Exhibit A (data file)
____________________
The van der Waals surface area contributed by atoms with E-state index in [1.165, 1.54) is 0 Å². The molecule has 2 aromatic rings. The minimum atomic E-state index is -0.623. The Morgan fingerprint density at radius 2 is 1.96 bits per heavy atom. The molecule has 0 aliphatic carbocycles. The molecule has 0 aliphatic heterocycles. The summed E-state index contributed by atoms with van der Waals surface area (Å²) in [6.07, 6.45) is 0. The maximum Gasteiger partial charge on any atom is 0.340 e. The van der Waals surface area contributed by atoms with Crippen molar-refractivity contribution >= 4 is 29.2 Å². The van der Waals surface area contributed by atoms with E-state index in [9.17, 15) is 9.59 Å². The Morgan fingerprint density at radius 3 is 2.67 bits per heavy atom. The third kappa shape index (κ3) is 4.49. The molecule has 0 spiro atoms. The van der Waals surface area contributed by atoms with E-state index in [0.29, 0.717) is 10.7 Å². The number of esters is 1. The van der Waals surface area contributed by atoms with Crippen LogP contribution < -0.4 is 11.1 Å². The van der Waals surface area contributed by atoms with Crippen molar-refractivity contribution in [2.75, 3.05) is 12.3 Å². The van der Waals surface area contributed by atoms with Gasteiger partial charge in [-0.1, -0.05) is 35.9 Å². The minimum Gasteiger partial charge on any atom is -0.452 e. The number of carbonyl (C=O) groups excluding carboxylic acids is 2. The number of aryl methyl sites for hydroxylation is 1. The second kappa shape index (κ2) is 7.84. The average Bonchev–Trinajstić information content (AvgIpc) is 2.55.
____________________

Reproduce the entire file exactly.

The van der Waals surface area contributed by atoms with E-state index in [1.165, 1.54) is 0 Å². The molecule has 2 aromatic rings. The minimum atomic E-state index is -0.623. The Morgan fingerprint density at radius 2 is 1.96 bits per heavy atom. The molecule has 0 aliphatic carbocycles. The molecule has 0 aliphatic heterocycles. The summed E-state index contributed by atoms with van der Waals surface area (Å²) in [6.07, 6.45) is 0. The maximum Gasteiger partial charge on any atom is 0.340 e. The van der Waals surface area contributed by atoms with Crippen molar-refractivity contribution >= 4 is 29.2 Å². The van der Waals surface area contributed by atoms with E-state index in [9.17, 15) is 9.59 Å². The Morgan fingerprint density at radius 3 is 2.67 bits per heavy atom. The third kappa shape index (κ3) is 4.49. The molecule has 0 spiro atoms. The van der Waals surface area contributed by atoms with E-state index in [0.29, 0.717) is 10.7 Å². The number of esters is 1. The van der Waals surface area contributed by atoms with Crippen LogP contribution < -0.4 is 11.1 Å². The van der Waals surface area contributed by atoms with Crippen molar-refractivity contribution in [2.75, 3.05) is 12.3 Å². The van der Waals surface area contributed by atoms with Gasteiger partial charge in [-0.1, -0.05) is 35.9 Å². The minimum Gasteiger partial charge on any atom is -0.452 e. The number of carbonyl (C=O) groups excluding carboxylic acids is 2. The number of aryl methyl sites for hydroxylation is 1. The second kappa shape index (κ2) is 7.84. The average Bonchev–Trinajstić information content (AvgIpc) is 2.55.